Thursday, September 7, 2023

Rodney Aist: Mission Bound: Short-Term Mission as Pilgrimage

Today’s post is by Rev. Rodney Aist. Rev. Aist is a United Methodist clergy in the New Mexico Annual Conference, currently serving as the course director at St George’s College, Jerusalem. It relates to his recently published book, Mission Bound: Short-Term Mission as Pilgrimage (Eugene, OR: Cascade Books, 2023).

The mission journey is a response to the longings of the world, addressing issues from poverty and health care to natural disasters. People, near and far, lack sufficient food and shelter, safety and security, hope for a better tomorrow. Christian mission is a response to an imperfect world, following in the footsteps of Jesus, who was moved to compassion by the needs and potential of others. The mission journey offers a pathway for everyday Christians to embody the love of God, to serve others, and, in doing so, to change the world.

The mission journey changes lives: our own and others, in immediate and long-term ways. Mission travel takes us beyond the scenes and routines of our everyday lives to paradoxical settings: to places in need where we encounter God in the Other, to people of faith who grace us with gifts to transform our lives back home.

Through serving others, we encounter God, and our lives are changed as well. What we discover on a mission journey is that the people who we’re called to serve bless us with the power and grace of God. While the call of short-term mission is to journey faithfully as a servant, guest, and stranger, the lesson of religious travel is that our everyday world is also in need of healing, salvation, and reconciliation. That’s an important, if overlooked, aspect of the mission adventure: the self-awareness that our everyday world isn’t perfect, that our culture doesn’t hold all the answers, the humility to know that we are all incomplete people in need of God and one another.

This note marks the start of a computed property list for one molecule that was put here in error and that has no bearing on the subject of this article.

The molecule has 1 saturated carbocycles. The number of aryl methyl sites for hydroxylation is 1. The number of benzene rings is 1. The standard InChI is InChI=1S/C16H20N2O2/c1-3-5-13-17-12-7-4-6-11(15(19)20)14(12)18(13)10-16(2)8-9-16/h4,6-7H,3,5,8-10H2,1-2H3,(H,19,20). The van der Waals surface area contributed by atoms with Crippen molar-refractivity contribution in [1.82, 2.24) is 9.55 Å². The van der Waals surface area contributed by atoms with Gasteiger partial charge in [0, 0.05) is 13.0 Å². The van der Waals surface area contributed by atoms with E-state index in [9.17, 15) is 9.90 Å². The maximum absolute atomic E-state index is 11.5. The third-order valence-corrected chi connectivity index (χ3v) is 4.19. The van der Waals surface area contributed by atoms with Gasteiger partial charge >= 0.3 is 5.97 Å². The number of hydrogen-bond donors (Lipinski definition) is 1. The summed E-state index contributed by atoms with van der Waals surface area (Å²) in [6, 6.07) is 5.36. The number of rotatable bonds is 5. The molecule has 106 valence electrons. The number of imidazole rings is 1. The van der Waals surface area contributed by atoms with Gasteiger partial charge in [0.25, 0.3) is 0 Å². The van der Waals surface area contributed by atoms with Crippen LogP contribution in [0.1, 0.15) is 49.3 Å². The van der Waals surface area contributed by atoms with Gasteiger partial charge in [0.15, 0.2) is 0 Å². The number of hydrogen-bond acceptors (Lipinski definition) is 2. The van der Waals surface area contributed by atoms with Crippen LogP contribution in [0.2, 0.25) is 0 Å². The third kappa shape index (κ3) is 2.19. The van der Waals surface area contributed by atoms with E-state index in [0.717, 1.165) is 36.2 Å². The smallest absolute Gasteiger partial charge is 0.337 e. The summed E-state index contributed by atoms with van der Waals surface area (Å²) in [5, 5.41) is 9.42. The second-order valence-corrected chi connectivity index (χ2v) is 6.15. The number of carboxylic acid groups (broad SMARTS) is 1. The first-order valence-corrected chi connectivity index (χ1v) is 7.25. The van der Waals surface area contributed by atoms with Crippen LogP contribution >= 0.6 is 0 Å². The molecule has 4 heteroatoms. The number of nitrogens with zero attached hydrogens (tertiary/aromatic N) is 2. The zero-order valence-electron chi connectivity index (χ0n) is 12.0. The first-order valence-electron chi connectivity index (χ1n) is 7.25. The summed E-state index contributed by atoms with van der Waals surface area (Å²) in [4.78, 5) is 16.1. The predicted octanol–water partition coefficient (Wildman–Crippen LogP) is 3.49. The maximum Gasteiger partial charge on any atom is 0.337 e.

In my book Mission Bound: Short-Term Mission as Pilgrimage, I offer a transformative approach to short-term mission. Pilgrimage is a comprehensive image of the Christian life that encompasses both personal and social transformation, and Mission Bound reframes short-term mission as pilgrimage as a holistic expression of faith that includes the experience of God, self, and the Other.

On a mission journey, we engage the Other, encounter God, and (re)discover ourselves in transformative ways. Pilgrimage is crossing boundaries, following God in unfamiliar places, both being and befriending the stranger, and walking alongside one another. As the imitation of Christ, pilgrimage embodies humility, service, love, and compassion, as well as our vulnerability with others. Espousing the union of God, self, and the Other as the objective of the Christian life, Mission Bound casts the mission partnership as one of reciprocal relations based on the body of Christ. Being partners in mission is the practice of journeying together. It’s discovering together, through the grace of God, solutions to the worlds in which we live.

Mission Bound develops a pilgrim spirituality for short-term mission, offers the gift of cultural humility, and addresses the challenges of the mission experience. In doing so, it covers the entirety of the mission journey in detailed, practical ways, including preparation and departure, time at the mission site, the return home, and the aftermath of the journey. As a pre-departure study guide, questions for individual and group discussion conclude each chapter.

The core of the book explores short-term mission through the lens of the Hero’s Journey (Joseph Campbell), which follows a threefold pattern: the traveler (1) leaves his or her ordinary world, (2) crosses a threshold into a special world full of ordeals, allies, conflicts, and treasures, and (3) returns home transformed, sharing the rewards of the adventure with others. Heroes consist of ordinary people who are summoned on a journey, face challenges, sacrifice and suffer, and emerge as wiser, more virtuous figures. Through short-term mission pilgrimage, ordinary Christians can be heroes in their faith.

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